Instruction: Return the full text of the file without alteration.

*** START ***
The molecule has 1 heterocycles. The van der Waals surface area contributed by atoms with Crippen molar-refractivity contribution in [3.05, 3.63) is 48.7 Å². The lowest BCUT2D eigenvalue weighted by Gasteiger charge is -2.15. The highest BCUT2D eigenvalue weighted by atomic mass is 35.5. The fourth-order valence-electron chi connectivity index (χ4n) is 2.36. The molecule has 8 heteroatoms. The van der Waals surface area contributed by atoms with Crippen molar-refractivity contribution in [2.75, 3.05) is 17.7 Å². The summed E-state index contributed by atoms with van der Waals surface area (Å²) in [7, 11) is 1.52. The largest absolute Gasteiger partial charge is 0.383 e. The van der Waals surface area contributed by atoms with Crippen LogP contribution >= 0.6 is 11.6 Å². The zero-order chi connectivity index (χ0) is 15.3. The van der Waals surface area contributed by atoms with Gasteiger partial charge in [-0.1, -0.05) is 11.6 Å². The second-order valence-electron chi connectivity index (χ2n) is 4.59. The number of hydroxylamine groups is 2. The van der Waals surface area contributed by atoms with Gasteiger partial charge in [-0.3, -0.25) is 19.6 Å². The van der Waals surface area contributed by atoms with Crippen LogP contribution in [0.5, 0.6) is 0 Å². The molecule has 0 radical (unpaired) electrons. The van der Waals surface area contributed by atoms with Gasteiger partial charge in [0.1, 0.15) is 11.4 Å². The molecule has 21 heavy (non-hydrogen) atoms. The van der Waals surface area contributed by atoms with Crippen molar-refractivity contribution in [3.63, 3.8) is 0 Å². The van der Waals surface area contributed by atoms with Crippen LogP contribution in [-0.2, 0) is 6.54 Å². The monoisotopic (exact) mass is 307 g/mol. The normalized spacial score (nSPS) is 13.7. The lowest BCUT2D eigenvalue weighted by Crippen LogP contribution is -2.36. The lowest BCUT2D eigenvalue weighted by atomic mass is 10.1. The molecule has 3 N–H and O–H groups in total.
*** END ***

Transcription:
The molecule has 1 heterocycles. The van der Waals surface area contributed by atoms with Crippen molar-refractivity contribution in [3.05, 3.63) is 48.7 Å². The lowest BCUT2D eigenvalue weighted by Gasteiger charge is -2.15. The highest BCUT2D eigenvalue weighted by atomic mass is 35.5. The fourth-order valence-electron chi connectivity index (χ4n) is 2.36. The molecule has 8 heteroatoms. The van der Waals surface area contributed by atoms with Crippen molar-refractivity contribution in [2.75, 3.05) is 17.7 Å². The summed E-state index contributed by atoms with van der Waals surface area (Å²) in [7, 11) is 1.52. The largest absolute Gasteiger partial charge is 0.383 e. The van der Waals surface area contributed by atoms with Crippen LogP contribution >= 0.6 is 11.6 Å². The zero-order chi connectivity index (χ0) is 15.3. The van der Waals surface area contributed by atoms with Gasteiger partial charge in [-0.1, -0.05) is 11.6 Å². The second-order valence-electron chi connectivity index (χ2n) is 4.59. The number of hydroxylamine groups is 2. The van der Waals surface area contributed by atoms with Gasteiger partial charge in [-0.3, -0.25) is 19.6 Å². The van der Waals surface area contributed by atoms with Crippen LogP contribution in [0.5, 0.6) is 0 Å². The molecule has 0 radical (unpaired) electrons. The van der Waals surface area contributed by atoms with Gasteiger partial charge in [0.1, 0.15) is 11.4 Å². The molecule has 21 heavy (non-hydrogen) atoms. The van der Waals surface area contributed by atoms with Crippen molar-refractivity contribution in [3.63, 3.8) is 0 Å². The van der Waals surface area contributed by atoms with Crippen LogP contribution in [-0.2, 0) is 6.54 Å². The monoisotopic (exact) mass is 307 g/mol. The normalized spacial score (nSPS) is 13.7. The lowest BCUT2D eigenvalue weighted by Crippen LogP contribution is -2.36. The lowest BCUT2D eigenvalue weighted by atomic mass is 10.1. The molecule has 3 N–H and O–H groups in total.